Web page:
Part of this interesting experience was doing a home stay in a minority village unlike any other culture I’ve encountered. First, all the houses are long and built several feet off of the ground. Generations of family live under one roof and in the same room no less, (unless of course the foreign tourists are paying for half of the house). These people were unique in that it was a matriarchal society, meaning that the woman had all the power and control. Men had to pay several oxen as dowry to marry and even more if they wanted a divorce. Mothers made the decisions while fathers carried the babies around. And to top it off, this rural village seemed to be more populated by giant pigs, chickens, roosters, and cows than people; and they all roamed freely. This was wonderful for me to see but annoying to listen to while falling asleep and waking up.

Being that it was still monsoon season in Vietnam, there was always a chance, neigh a promise, of a short and heavy downpour of rain, and usually when you least expect it. It happened when I was out for a short walk through the small town nearby and I was stupidly without my umbrella. When it began to sprinkle down I decided to wait it out under a tree, thinking this would be decent enough shelter for ten minutes or so of rain. Some time passed and just as I was getting up to walk the rest of the way back to my shelter I saw local children running for their lives. That’s usually a sign you’re screwed if you’ve got no where to go.

And then came the monsoon.

I have yet to be stuck outside in such heavy downpour and had unfortunately chosen a tree as my protector and was nowhere near public shelter. I cowered into a ball and began to get soaked to the bone. I kept wishing and praying for the rain to stop but when I realized that wouldn’t do me any good, I mustered up the courage to run to the nearest house and shout ‘hello’ from outside the gate.

A man appeared at the open window and motioned the gate was open. I kept under the porch awning though he insisted to come in (mostly because I was dripping wet). Eventually I gave in and went inside their home, finally truly safe from that incredible flash storm.

The couple who lived here was young and had a small child as well. And they didn’t speak a word of English. I tried to stay in the corner by the door, not wanting to get anything wet. But they came out with a towel, put me in a chair by the TV, and brought out tea and candy for me as well. I stayed there for maybe a half hour as the heavy storm outside roared on longer and more powerful than I ever expected. I began to thank myself for finally admitting defeat and turning to strangers for help. The experience was interesting in the fact that I began to think of this in terms of home.

What if during a storm a stranger who didn’t speak any English wandered up to your house and it was clear they needed shelter. Would you invite them in? Feed them? Make them tea? Would you feel completely comfortable or slightly on edge that this was simply a ploy to steal from you or even murder you? Something about our culture has taught us that danger is around every corner and never to trust strangers. Maybe it’s Hollywood’s fault or the news is to blame, (or just CSI); it doesn’t matter. In this sleepy village nestled into the mountains of Central Vietnam, no fear of strangers exists; only pity for silly foreigners who don’t know what storms look like nor carry umbrellas.

One of my favorite parts about this village was the elephants. Near the rice patties, in their own open field, were elephants roaming around and walking the streets. At breakfast, an elephant named Beatrice stuck her trunk through the window and I offered her a bread roll. Elephants are such giant gentle creatures I want to spend more time with.

Once back on our motorcycle, we sped along the road swerving around the dozens of cows that marched along the side of the road and worked our way up to the mountain town of Dalat. We only spent one night there, checking out the market and recovering from the many hours of sitting on a motorcycle. The next day we rolled into Ho Chi Minh City (formally known as Saigon) and were just in time to watch the fireworks in celebration of some holiday.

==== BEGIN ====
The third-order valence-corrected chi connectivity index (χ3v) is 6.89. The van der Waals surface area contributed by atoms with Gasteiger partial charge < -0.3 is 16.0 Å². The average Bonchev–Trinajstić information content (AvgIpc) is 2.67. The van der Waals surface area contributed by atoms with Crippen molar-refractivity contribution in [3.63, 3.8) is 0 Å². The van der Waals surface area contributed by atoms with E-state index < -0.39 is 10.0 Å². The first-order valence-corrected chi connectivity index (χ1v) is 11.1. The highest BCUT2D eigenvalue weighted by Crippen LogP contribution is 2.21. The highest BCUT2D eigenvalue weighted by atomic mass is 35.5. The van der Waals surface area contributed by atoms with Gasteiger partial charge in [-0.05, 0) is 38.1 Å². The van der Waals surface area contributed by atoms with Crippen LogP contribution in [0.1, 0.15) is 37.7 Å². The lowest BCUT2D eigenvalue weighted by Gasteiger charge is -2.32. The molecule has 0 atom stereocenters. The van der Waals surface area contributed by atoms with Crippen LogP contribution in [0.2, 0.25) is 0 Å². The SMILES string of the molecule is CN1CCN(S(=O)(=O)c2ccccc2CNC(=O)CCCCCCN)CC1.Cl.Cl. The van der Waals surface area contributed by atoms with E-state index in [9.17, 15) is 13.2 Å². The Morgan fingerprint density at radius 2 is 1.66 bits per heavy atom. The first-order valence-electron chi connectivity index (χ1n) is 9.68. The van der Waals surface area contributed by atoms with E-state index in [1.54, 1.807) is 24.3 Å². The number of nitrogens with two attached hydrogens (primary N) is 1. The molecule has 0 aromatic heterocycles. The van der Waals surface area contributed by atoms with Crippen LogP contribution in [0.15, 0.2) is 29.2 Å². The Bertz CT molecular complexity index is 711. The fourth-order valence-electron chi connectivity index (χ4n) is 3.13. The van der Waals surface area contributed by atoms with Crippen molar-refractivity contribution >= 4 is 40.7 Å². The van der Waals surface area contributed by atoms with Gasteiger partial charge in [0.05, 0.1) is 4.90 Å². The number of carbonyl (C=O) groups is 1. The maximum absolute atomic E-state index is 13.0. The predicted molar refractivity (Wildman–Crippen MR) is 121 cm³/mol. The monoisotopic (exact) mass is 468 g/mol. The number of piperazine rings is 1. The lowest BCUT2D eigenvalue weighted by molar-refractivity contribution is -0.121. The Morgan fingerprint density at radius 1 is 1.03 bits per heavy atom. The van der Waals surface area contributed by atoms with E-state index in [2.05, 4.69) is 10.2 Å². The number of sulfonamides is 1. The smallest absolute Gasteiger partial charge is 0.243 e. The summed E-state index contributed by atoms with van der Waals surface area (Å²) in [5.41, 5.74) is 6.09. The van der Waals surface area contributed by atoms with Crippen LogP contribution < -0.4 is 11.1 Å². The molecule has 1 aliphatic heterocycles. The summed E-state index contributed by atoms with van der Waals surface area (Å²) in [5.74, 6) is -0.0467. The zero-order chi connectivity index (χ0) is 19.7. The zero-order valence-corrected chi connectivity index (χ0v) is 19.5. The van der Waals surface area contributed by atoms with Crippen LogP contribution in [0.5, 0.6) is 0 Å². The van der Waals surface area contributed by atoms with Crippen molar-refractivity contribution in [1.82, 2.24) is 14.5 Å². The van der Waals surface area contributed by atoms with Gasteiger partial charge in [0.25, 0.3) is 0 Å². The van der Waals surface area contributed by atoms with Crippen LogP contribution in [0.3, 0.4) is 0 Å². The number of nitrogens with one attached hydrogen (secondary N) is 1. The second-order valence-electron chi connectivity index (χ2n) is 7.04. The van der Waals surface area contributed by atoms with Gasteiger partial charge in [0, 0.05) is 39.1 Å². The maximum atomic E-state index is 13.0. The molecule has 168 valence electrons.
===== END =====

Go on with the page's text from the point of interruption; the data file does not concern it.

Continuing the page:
Mandy set off the next day on her own for Phu Quoc Island as she had been to HCMC before, leaving Jim and I to explore and go nuts on our own for a few days. We were logical in alternating days between sleeping in and lazily walking around town and taking entire day tours of the outlying areas.

First we did a tour of the Cu Chi tunnels, the infamous narrow tunnel system that the local peasants held strong and aided the Viet Cong to their success in the south. Because the American army had insisted people from that area either move or be killed, the locals opted to live under ground while fighting to protect their land. An intricate system of tunnels was built with many levels and stretched over 700 km in length. They were dug in the exact size of the person digging the tunnel which means they were tiny and near impossible for any American to fit in. Although they did give us the opportunity to crawl through one, it was obvious we could never have infiltrated this system. They picked a tunnel they had made larger for tourists, yet it was still claustrophobically tiny, uncomfortable, and god awfully humid down there. I have no idea how they did it.

The next day, we went to the War Remnants Museum and let me tell you, nothing kills a Friday quite like a visit to a war museum. The realty of the Vietnam War was shown to us in facts and pictures, an unbiased account of the death and destruction that occurred on both sides. I never realized the support Vietnam had from all around the world; Americans at home weren’t the only ones protesting. It was also nice to learn about the American soldiers who aided the local peasants but were unfortunately jailed for such ‘treason’. I couldn’t help but leave emotional and confused by how so much hate and anger could constantly exist in mankind throughout time.

At least in the nights, Jim and I were able to escape such deep and tormenting thoughts as we drank and danced the nights away. Luckily for Jim, we found a swanky gay bar that was primarily for locals and had a great time working the dance floor all night long to amazing music. We went there both nights we went out.

Our final day in Vietnam was spent on a tour of the Mekong Delta, boating around with rice farmer hats and gazing at the beautiful scenery. They always squeeze in the kitschy tourist crap where they try to sell you products you just tasted; for example, visiting a honey farm or coconut candy making factory (or the same place). It was the perfect quintessential last day topped off with delicious local fare and shopping until we could buy no more.

In case you were wondering about the local specialties, pho (pronounced ‘fah’) is number one. It’s a noodle soup served with either beef or chicken and lots of lime and chili and eaten from early morning to late night. It’s served everywhere on the street for merely a dollar, slightly more if from a restaurant. Spring rolls are also available everywhere and I’ll never get enough of that fried crispy goodness.

One month in Vietnam was more than most had, yet it felt not enough for me. This country is rich in culture, cuisine, and endearing people. You must seek further to understand their lifestyle than simply coasting through major towns and scratching the surface. I have a lot more to learn and see there, and feel I will one day return to see how they’ve grown and adapted to time and politics. That, and I must return to Hoi An to get some more clothes made.